Retirement of DC Lieutenant Raises Question of Pension Following Dishonorable Service

Today’s burning question: Can a firefighter who is facing disciplinary action, avoid facing any punishment for his misconduct by quickly retiring before he can be terminated?

Answer: An employee can resign at any time and there is nothing an employer can do to stop a separation of service from occurring. However, the employee’s entitlement to a pension is another story. A pension can be conditioned on honorable service. The laws and/or the contractual provisions that create the right to the pension would need to be properly drafted to prohibit an employee who is under investigation from being awarded a pension.

For the second time in two years, these difficult questions are being asked in the District of Columbia. Both cases involve allegations of neglect of duty by a fire lieutenant amidst the tragic death of a civilian.

In the current case, Lt. Guy Valentine was accused of a delaying his response to the choking death of 18-month-old Martin Cuesta on March 18, 2015. Despite being three blocks from the scene, it took crews nearly 11 minutes to arrive on scene. Lt. Valentine reportedly retired over the holidays as he awaited a trial board on disciplinary charges.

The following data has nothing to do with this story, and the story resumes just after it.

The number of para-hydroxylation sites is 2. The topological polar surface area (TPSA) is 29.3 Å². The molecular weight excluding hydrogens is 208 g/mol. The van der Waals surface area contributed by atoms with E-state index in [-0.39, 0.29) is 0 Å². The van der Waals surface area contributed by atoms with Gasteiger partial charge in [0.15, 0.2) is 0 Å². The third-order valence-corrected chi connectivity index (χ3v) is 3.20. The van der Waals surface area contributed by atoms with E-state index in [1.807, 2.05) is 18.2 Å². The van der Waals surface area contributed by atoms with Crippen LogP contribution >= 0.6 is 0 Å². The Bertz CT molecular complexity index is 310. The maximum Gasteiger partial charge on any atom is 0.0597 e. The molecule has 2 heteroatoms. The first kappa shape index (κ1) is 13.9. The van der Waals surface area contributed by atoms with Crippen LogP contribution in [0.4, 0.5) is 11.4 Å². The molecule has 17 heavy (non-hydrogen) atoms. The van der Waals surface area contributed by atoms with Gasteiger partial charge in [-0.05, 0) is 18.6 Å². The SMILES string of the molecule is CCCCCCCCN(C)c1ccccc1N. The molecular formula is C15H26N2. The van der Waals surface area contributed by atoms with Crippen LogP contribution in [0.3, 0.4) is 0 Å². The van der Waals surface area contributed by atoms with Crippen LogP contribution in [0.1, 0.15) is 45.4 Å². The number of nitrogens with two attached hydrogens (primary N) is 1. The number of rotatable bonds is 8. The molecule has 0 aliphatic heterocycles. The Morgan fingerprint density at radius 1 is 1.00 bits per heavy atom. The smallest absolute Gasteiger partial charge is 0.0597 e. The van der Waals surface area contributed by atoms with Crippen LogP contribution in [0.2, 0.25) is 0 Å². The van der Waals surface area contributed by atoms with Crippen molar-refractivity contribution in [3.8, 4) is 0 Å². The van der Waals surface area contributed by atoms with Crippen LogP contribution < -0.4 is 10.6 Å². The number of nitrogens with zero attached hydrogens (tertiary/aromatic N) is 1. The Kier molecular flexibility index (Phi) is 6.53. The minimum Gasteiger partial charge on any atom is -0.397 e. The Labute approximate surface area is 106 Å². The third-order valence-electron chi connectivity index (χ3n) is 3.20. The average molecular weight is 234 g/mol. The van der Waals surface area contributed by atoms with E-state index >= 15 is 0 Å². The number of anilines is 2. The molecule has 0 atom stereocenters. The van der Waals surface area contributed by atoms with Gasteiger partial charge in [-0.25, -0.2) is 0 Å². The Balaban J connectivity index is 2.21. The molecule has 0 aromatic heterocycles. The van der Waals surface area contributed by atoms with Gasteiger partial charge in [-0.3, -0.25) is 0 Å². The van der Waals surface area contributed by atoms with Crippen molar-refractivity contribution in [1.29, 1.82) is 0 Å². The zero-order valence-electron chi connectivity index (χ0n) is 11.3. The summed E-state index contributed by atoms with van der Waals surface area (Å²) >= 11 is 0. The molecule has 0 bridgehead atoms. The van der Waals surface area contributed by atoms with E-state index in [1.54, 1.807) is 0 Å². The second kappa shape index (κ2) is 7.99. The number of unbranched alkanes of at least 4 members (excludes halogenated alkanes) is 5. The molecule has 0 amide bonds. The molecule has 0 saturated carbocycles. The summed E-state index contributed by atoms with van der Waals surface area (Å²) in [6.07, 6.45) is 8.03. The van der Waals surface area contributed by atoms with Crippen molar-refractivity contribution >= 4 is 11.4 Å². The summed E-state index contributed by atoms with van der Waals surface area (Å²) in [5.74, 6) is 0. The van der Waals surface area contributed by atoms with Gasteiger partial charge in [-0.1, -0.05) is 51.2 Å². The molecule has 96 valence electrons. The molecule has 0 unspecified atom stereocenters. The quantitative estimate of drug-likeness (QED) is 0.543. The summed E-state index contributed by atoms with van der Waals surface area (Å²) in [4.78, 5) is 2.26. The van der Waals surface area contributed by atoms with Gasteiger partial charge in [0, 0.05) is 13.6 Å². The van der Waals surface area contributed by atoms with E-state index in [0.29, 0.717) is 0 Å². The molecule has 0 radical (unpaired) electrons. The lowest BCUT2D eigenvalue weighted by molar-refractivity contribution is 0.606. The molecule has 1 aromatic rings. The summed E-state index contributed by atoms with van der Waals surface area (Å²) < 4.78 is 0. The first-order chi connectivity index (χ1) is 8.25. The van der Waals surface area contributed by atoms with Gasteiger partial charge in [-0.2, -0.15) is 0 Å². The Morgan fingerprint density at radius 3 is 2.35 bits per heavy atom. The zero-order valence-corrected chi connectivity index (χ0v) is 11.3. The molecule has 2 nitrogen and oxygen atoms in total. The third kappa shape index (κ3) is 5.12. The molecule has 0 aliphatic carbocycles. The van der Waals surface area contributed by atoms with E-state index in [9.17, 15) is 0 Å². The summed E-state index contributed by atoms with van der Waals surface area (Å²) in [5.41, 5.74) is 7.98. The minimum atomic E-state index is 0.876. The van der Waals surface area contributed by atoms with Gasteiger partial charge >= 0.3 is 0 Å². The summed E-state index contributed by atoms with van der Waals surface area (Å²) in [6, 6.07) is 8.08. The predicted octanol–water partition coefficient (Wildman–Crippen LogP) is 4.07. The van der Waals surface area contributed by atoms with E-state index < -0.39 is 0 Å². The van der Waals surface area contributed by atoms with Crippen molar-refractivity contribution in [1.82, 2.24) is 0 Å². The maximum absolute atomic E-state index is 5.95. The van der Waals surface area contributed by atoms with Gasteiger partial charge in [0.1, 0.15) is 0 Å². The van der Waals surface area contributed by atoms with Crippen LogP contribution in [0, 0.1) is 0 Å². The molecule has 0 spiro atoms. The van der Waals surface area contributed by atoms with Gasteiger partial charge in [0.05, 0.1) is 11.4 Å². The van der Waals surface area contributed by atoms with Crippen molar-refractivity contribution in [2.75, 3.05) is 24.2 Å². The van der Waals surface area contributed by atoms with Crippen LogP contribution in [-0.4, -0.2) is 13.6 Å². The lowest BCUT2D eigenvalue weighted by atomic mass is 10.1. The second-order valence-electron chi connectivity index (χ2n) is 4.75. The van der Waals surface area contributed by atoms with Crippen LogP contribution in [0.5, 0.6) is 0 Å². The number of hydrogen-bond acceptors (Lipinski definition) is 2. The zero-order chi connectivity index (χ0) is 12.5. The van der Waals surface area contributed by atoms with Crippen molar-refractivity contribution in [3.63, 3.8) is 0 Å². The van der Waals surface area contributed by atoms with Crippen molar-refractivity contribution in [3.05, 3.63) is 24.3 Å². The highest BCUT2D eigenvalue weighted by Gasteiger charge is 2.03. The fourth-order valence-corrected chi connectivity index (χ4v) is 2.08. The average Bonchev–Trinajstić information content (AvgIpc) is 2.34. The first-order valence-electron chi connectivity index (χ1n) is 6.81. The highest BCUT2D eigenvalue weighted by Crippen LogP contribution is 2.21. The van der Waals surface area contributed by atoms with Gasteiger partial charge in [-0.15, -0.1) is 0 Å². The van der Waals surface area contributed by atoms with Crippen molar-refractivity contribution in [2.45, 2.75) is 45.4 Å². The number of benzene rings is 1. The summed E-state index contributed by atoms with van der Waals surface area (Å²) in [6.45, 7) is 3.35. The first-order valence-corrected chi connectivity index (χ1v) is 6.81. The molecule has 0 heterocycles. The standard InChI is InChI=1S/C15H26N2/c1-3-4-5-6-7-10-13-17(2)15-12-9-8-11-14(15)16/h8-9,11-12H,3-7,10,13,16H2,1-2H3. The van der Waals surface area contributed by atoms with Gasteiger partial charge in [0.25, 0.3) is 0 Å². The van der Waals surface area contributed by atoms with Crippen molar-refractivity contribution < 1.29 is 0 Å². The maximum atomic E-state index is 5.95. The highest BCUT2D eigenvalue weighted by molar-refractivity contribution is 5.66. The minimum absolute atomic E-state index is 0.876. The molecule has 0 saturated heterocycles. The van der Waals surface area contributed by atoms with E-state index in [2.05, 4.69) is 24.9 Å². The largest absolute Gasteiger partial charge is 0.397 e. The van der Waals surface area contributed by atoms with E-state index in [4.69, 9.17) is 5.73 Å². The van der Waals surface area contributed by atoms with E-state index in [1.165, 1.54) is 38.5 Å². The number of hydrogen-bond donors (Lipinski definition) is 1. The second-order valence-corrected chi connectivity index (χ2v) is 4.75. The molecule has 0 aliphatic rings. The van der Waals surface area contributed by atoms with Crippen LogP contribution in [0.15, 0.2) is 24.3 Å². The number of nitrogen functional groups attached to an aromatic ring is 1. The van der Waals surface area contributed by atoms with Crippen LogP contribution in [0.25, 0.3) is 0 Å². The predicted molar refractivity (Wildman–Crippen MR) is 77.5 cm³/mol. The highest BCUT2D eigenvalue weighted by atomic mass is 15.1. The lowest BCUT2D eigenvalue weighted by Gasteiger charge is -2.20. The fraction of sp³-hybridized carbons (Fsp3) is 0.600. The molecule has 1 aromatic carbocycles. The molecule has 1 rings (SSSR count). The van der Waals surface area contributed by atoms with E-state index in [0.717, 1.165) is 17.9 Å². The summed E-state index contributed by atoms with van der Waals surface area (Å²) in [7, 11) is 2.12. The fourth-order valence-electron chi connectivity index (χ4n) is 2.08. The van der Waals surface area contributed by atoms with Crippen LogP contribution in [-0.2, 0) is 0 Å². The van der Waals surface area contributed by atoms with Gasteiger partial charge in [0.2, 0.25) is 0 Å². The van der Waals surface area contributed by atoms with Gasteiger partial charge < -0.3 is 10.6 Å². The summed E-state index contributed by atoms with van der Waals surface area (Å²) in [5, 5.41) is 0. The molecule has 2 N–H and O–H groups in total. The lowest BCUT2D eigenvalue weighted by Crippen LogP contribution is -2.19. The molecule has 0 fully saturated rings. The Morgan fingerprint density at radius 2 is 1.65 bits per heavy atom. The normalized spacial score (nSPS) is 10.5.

The case is not unlike that of Lt. Kellene Davis — who was in charge of the D.C. ladder truck in January, 2014 whose crew failed to render assistance to a heart attack victim, Medric “Cecil” Mills Jr., across the street from the fire station. Facing a trial board, charged with six counts of neglect of duty, Lt. Davis escaped any punishment by retiring.

In the aftermath of Lt. Davis’ retirement, the D.C. Council passed the “Firefighter Retirement While Under Disciplinary Investigation Amendment Act of 2014.” While stopping short of prohibiting firefighters who are under investigation from retiring, it does allow the department to impose fines of up to $5000 against those found to have committed “serious misconduct.” Those charged with “serious misconduct” can be granted a “conditional retirement” pending the outcomes of the proceedings.

Here is a copy of the act: Firefighter Retirement While Under Disciplinary Investigation Amendment Act of 2014

About Curt Varone

Curt Varone has over 45 years of fire service experience and 35 as a practicing attorney licensed in both Rhode Island and Maine. His background includes 29 years as a career firefighter in Providence (retiring as a Deputy Assistant Chief), as well as volunteer and paid on call experience. He is the author of two books: Legal Considerations for Fire and Emergency Services, (2006, 2nd ed. 2011, 3rd ed. 2014, 4th ed. 2022) and Fire Officer's Legal Handbook (2007), and is a contributing editor for Firehouse Magazine writing the Fire Law column.

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